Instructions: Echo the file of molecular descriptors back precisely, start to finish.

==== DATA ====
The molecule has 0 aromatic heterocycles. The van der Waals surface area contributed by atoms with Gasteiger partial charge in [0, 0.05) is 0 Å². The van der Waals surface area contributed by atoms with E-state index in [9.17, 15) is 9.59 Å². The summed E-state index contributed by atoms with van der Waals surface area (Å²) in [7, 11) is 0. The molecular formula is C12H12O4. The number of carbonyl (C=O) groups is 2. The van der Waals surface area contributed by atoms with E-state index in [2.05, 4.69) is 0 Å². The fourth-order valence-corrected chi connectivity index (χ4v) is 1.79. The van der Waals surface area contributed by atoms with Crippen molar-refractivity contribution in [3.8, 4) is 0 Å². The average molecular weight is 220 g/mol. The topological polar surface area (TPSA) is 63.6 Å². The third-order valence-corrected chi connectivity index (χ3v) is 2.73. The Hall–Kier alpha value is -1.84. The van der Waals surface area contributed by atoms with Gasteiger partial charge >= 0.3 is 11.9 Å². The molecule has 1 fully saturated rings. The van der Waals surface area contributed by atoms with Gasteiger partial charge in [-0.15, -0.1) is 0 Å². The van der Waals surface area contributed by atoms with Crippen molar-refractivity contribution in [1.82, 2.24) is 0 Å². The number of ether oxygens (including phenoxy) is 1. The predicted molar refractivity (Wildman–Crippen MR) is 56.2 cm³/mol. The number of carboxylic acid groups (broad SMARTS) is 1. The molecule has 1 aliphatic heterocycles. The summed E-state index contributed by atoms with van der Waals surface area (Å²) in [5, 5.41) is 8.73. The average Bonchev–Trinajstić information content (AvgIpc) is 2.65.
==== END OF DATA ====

The molecule has 0 aromatic heterocycles. The van der Waals surface area contributed by atoms with Gasteiger partial charge in [0, 0.05) is 0 Å². The van der Waals surface area contributed by atoms with E-state index in [9.17, 15) is 9.59 Å². The summed E-state index contributed by atoms with van der Waals surface area (Å²) in [7, 11) is 0. The molecular formula is C12H12O4. The number of carbonyl (C=O) groups is 2. The van der Waals surface area contributed by atoms with E-state index in [2.05, 4.69) is 0 Å². The fourth-order valence-corrected chi connectivity index (χ4v) is 1.79. The van der Waals surface area contributed by atoms with Crippen molar-refractivity contribution in [3.8, 4) is 0 Å². The average molecular weight is 220 g/mol. The topological polar surface area (TPSA) is 63.6 Å². The third-order valence-corrected chi connectivity index (χ3v) is 2.73. The Hall–Kier alpha value is -1.84. The van der Waals surface area contributed by atoms with Gasteiger partial charge >= 0.3 is 11.9 Å². The molecule has 1 fully saturated rings. The van der Waals surface area contributed by atoms with Gasteiger partial charge in [-0.15, -0.1) is 0 Å². The van der Waals surface area contributed by atoms with Crippen molar-refractivity contribution in [1.82, 2.24) is 0 Å². The number of ether oxygens (including phenoxy) is 1. The predicted molar refractivity (Wildman–Crippen MR) is 56.2 cm³/mol. The number of carboxylic acid groups (broad SMARTS) is 1. The molecule has 1 aliphatic heterocycles. The summed E-state index contributed by atoms with van der Waals surface area (Å²) in [5, 5.41) is 8.73. The average Bonchev–Trinajstić information content (AvgIpc) is 2.65.